How to get the job

Five things to do right now to build your career

Yesterday I posted on my Renren page “How are you doing today?” and 59 of you responded.  Most of you reported being stressed out about finals, grades, and finding a job. I was just going to write a post on how I think you should channel that stress when I came across a blog post which made me think, “I couldn’t have said it better!”

It’s from Anna Manasova, a Czech immigrant and recent college grad in the UK. I found it on Dan Schawbel’s Student Branding Blog, which I recommend that you all follow. I’ll send Anna and Dan notes of thanks for giving us these wise words:

5 Things I Wish I’d Done During My Final Year of College

By Anna Manasova

Having graduated in June, I often look back at my final year in college with wonder. I did a lot. But I was also stressed about finishing all my schoolwork, preparing for exams, and trying to cope with applying for jobs and the attempts to somewhat define my (immediate) future. I am proud to say I graduated with just the perfect first job lined up despite all the preceding stress and worry. But I could have saved myself a lot of worry by simply being more on top of the game.

Your senior year is probably really busy. But with Christmas break coming up and with a bit of time management, anyone can fit in some “real world” preparation. To help you get started, here are 5 things I wish I’d done during my final year of college. I guarantee that doing even just one or two of these will make your life in the next few months significantly less stressful when it comes to applying for that very first real job.

Start a blog (and update it regularly)

Blogging well takes a lot of time and effort. I figured that out when the blog I started just before my senior year quickly died out as soon as assignments and essays started pouring in. Yet this is definitely something that I wish I had dedicated the time to, since having a blog where you can show your prospective employers your interests and that you actually “get” the field will be immensely useful when it comes to proving your knowledge and skills.

Pick a topic that is relevant to the future you’d like to pursue and stick with it. At this point, you don’t need to focus on getting any readership as you’re simply trying to showcase your thoughts and insights. Don’t abandon it when the going gets tough, just post whenever you can and slowly build up your main Internet hub. It will be a great aid in showing that you’re on top of the industry you’re applying for.

Write at least 3 guest posts

Once you’ve set up your own hub of thoughts, engage with the community around it. Read other blogs and books and comment on their sites, hashing out your ideas. It will be a great learning tool as well as allowing you to engage with other bloggers. Then write a few guest posts for other sites and try and get them published. It will be invaluable to be able to later show that your ideas are engaged with outside of your own platform as well.

Build really strong online presence

Make sure that whoever searches for your name finds quality and relevant information. They should be able to find your blog/guest posts but also your social profiles (which look professional enough). Join LinkedIn and really fill out your interests, specialties, and work history properly. This could be a great tool for prospective employers actually searching for potential applicants and out of social networking sites, LinkedIn is the most professional-aimed.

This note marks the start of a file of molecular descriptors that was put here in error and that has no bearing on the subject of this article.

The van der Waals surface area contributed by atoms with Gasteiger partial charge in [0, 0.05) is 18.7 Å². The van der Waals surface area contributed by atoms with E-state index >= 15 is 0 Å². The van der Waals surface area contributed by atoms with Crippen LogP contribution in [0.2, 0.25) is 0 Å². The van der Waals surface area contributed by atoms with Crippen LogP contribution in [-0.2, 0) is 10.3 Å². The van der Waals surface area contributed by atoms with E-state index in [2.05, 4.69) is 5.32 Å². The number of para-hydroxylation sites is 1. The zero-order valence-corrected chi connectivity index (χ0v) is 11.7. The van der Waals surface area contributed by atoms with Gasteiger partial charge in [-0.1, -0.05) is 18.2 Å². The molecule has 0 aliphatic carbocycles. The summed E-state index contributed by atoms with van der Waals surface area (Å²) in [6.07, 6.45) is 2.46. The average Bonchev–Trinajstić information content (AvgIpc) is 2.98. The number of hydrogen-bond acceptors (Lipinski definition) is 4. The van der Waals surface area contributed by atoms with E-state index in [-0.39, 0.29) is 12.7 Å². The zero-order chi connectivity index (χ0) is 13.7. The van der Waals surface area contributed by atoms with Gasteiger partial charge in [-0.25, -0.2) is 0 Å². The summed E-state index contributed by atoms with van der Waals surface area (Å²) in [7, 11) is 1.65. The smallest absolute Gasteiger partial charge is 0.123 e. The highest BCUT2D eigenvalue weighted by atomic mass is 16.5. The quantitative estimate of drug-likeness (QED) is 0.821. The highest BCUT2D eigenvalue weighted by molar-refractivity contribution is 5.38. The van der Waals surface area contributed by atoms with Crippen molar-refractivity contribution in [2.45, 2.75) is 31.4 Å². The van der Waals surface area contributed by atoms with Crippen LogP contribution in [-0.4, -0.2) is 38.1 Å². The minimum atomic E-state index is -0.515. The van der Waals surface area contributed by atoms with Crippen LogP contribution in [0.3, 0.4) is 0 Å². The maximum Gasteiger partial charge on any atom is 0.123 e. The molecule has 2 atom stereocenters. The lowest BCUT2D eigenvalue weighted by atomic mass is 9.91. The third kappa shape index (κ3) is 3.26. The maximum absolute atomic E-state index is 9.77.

Keep building up your profile as someone who’s both really interested and knowledgeable about the field, no matter the age.

Work on an exciting project

Pick something that will really set you apart, something you can get passionate and excited about and really dive deep. It can be related to your schoolwork or your desired industry but shouldn’t be something everybody else is doing. Having something to differentiate yourself, something that will make people interested, will be great when you want your interviewer to remember you when you leave the room. You can also impress them by how much you seem to be able to fit into your final year at college.

Research 10 companies you’d love to work for

Applying blindly across the board may seem like a good idea but your chances of getting through or even receiving an interview increase exponentially if you’re able to target roles you are really suitable for. Furthermore, you want to be able really focus your preparation and research each of the companies you’re applying for in detail.

That’s why I wish I had made a list of my top 10 companies I would love to work for and just focused on those. I would have researched their specific field, competitors and all that information that would help me shine at the interview but I would have also looked at it from the other side and pick companies that really appeal to me based on their company culture and general atmosphere. Think really hard about what sort of company you’d like to work for when you’re making this list. Do you like big or small teams? Hierarchy? Flexibility of working hours? This will help you cut down your list and ensure you end up happy in your first job.

Author: Anna is a Social Media Marketing Assistant at Pepsmedia, based in Cambridge, UK. Having graduated from the University of Cambridge in 2010 with a degree in Social and Political Sciences, she joined the small team straight out of university and is now helping businesses engage with customers online and build communities. She is passionate about the use of social media both in business and for individuals.  To find out more, read her Life With Social Media blog, or connect with her on Twitter @annamanasova and LinkedIn.

I welcome your comments, in Chinese or English, on the Chinese version of this blog post, which is here.